On Saturday, my best and oldest friend gave birth to a baby boy. And while I am more than happy for her, I am at the same time very sad not to be there, not to be able to see the baby. (Oh gosh, that immediately makes me think of Seinfeld! …I was hence tempted to entitle this post “The Bubble Girl”.)
It is those days that I become aware of how remote I feel. Though I am not farther away from home than I was in Seattle, I feel like living at the end of the world here. Of course, there is the time difference. While in Seattle, we were 8 or 9 hours behind Europe, now we are only 6 or 7 hours behind. So in Seattle, I could do all my phone or Skype calls in the mornings and then head out, whereas here, my phone calls happen in the middle of the day which makes it more difficult. But that’s not it.
There is a reason why people come here for their holidays to unwind. It seems like time doesn’t exist here. Partly because there are no seasons. It is hot all year round more or less. Some months are hotter than others, some are wetter than others, but basically, it is the same. And while you KNOW that it might be Christmas or Easter or whatever, you don’t FEEL it. Those festive holidays happen elsewhere. They happen to my friends and family, and I stopped being part of it. My parents sent us an Easter card, it hasn’t arrived yet. It might arrive in time for my birthday this month – as my calendar reminds me. Because I start to forget what month it is, so I constantly need to check my calendar for birthdays. Last week, it was my brother’s birthday. Back home I knew that his birthday was around the corner when I saw the first cherry blossoms and dandelions. Here, everybody’s birthday is during hibiscus and bougainvillea season.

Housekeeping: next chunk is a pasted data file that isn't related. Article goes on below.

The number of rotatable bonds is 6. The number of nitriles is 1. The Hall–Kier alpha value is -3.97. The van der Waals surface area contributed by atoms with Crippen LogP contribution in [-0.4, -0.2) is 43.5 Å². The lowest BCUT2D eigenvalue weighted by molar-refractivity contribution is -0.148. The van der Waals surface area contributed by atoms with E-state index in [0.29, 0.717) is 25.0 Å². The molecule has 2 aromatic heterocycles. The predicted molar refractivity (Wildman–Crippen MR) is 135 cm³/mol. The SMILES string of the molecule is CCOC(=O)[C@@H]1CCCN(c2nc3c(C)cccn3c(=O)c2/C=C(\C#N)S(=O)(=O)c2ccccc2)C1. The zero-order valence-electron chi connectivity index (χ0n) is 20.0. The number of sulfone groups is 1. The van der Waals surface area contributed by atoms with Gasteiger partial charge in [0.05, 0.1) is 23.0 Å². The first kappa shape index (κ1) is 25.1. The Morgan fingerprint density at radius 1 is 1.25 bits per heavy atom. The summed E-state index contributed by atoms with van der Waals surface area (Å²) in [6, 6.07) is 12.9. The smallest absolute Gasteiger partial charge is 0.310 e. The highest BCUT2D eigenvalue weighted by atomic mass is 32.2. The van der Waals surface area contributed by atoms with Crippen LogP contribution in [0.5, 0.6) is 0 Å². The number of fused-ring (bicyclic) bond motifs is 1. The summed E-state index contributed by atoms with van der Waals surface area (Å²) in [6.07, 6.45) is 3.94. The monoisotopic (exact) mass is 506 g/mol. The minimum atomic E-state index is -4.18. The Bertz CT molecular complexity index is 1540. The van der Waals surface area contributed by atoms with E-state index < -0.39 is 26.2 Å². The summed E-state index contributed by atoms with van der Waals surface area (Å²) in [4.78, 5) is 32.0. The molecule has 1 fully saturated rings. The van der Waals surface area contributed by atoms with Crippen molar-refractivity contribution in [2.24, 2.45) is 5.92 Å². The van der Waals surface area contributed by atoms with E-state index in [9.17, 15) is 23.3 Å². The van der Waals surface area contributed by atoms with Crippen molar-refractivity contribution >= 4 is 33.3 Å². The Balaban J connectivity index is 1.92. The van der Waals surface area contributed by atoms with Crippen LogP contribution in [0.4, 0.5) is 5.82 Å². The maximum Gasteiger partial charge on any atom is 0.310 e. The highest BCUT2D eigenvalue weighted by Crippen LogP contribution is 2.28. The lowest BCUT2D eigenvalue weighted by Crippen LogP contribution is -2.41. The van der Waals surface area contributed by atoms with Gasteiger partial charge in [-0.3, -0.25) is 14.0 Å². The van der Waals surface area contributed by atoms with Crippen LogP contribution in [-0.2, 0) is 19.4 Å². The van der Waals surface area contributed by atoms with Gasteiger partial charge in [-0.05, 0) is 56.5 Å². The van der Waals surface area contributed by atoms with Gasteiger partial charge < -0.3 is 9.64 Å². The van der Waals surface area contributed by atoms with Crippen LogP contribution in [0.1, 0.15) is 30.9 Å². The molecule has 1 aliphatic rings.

Time is just drifting away in this tropical ambiance, and we seem to be floating through the year without even noticing it. My husband still reads German newspapers while I try to be good and at least read the Seattle Times, but honestly, it doesn’t matter much anymore. Life is so different here! When people in Germany complain about healthcare or education, I find it amusing because in comparison to Mexico, Europe and the US are paradise! I cannot relate to people’s problems anymore, it seems, and at the same time, they cannot relate to ours.
Our friends and family who have never visited have no idea what life is like here. You can write about it, tell your little tales on the phone, but you have to experience it to really understand it. And while most people dream about a get-away like this (for their vacation mainly or their retirement), I dream about the urban life – and hop on a plane to Seattle whenever possible. Everything in our life seems reversed: For us, being in a city feels like a holiday, while being at the beach is the everyday life. Yes, it can be paradise, and I sometimes have a guilty conscience for not enjoying it the way I should. But sometimes I feel like I want to shake off this holiday laziness, get a clear mind, get back on track and be a city girl. It’s tempting to drift into the manana state of mind – and it takes a lot of patience if you don’t.
So there we are, floating around in our Mexican bubble, trying not to lose the grip on reality. And trying not to lose the closeness to our friends. I only wished, they would try as hard as we do. But uh well, maybe manana.